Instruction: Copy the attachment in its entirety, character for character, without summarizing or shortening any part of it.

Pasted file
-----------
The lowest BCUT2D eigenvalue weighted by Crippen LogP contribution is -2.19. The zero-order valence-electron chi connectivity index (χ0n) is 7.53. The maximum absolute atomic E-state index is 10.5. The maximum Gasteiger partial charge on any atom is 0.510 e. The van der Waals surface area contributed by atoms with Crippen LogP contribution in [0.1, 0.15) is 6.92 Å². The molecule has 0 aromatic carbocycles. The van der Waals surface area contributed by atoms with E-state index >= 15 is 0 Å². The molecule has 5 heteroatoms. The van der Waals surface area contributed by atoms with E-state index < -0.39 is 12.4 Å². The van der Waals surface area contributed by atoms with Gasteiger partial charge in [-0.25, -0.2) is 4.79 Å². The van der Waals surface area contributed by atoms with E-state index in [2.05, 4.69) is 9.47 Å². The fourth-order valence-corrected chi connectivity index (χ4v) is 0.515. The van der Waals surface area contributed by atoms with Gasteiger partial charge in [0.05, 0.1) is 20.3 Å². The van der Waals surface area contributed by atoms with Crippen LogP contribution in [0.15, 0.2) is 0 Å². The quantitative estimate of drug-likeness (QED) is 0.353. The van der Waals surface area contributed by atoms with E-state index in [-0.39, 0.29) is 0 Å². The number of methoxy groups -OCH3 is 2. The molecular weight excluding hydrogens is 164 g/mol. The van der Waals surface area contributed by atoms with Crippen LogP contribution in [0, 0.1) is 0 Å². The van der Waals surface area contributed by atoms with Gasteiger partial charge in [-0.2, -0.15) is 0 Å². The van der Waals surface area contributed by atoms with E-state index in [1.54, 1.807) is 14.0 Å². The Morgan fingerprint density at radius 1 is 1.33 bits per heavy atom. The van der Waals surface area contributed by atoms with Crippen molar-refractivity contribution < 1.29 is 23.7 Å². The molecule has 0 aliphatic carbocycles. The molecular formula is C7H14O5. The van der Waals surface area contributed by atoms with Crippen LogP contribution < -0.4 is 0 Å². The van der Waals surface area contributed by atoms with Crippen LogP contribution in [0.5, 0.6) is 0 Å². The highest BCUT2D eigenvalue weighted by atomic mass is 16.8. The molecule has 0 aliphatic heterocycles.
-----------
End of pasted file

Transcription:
The lowest BCUT2D eigenvalue weighted by Crippen LogP contribution is -2.19. The zero-order valence-electron chi connectivity index (χ0n) is 7.53. The maximum absolute atomic E-state index is 10.5. The maximum Gasteiger partial charge on any atom is 0.510 e. The van der Waals surface area contributed by atoms with Crippen LogP contribution in [0.1, 0.15) is 6.92 Å². The molecule has 0 aromatic carbocycles. The van der Waals surface area contributed by atoms with E-state index >= 15 is 0 Å². The molecule has 5 heteroatoms. The van der Waals surface area contributed by atoms with E-state index < -0.39 is 12.4 Å². The van der Waals surface area contributed by atoms with Gasteiger partial charge in [-0.25, -0.2) is 4.79 Å². The van der Waals surface area contributed by atoms with E-state index in [2.05, 4.69) is 9.47 Å². The fourth-order valence-corrected chi connectivity index (χ4v) is 0.515. The van der Waals surface area contributed by atoms with Gasteiger partial charge in [0.05, 0.1) is 20.3 Å². The van der Waals surface area contributed by atoms with Crippen LogP contribution in [0.15, 0.2) is 0 Å². The quantitative estimate of drug-likeness (QED) is 0.353. The van der Waals surface area contributed by atoms with E-state index in [-0.39, 0.29) is 0 Å². The number of methoxy groups -OCH3 is 2. The molecular weight excluding hydrogens is 164 g/mol. The van der Waals surface area contributed by atoms with Crippen LogP contribution in [0, 0.1) is 0 Å². The van der Waals surface area contributed by atoms with Gasteiger partial charge in [-0.2, -0.15) is 0 Å². The van der Waals surface area contributed by atoms with E-state index in [1.54, 1.807) is 14.0 Å². The Morgan fingerprint density at radius 1 is 1.33 bits per heavy atom. The van der Waals surface area contributed by atoms with Crippen molar-refractivity contribution < 1.29 is 23.7 Å². The molecule has 0 aliphatic carbocycles. The molecular formula is C7H14O5. The van der Waals surface area contributed by atoms with Crippen LogP contribution < -0.4 is 0 Å². The van der Waals surface area contributed by atoms with Crippen LogP contribution in [0.5, 0.6) is 0 Å². The highest BCUT2D eigenvalue weighted by atomic mass is 16.8. The molecule has 0 aliphatic heterocycles.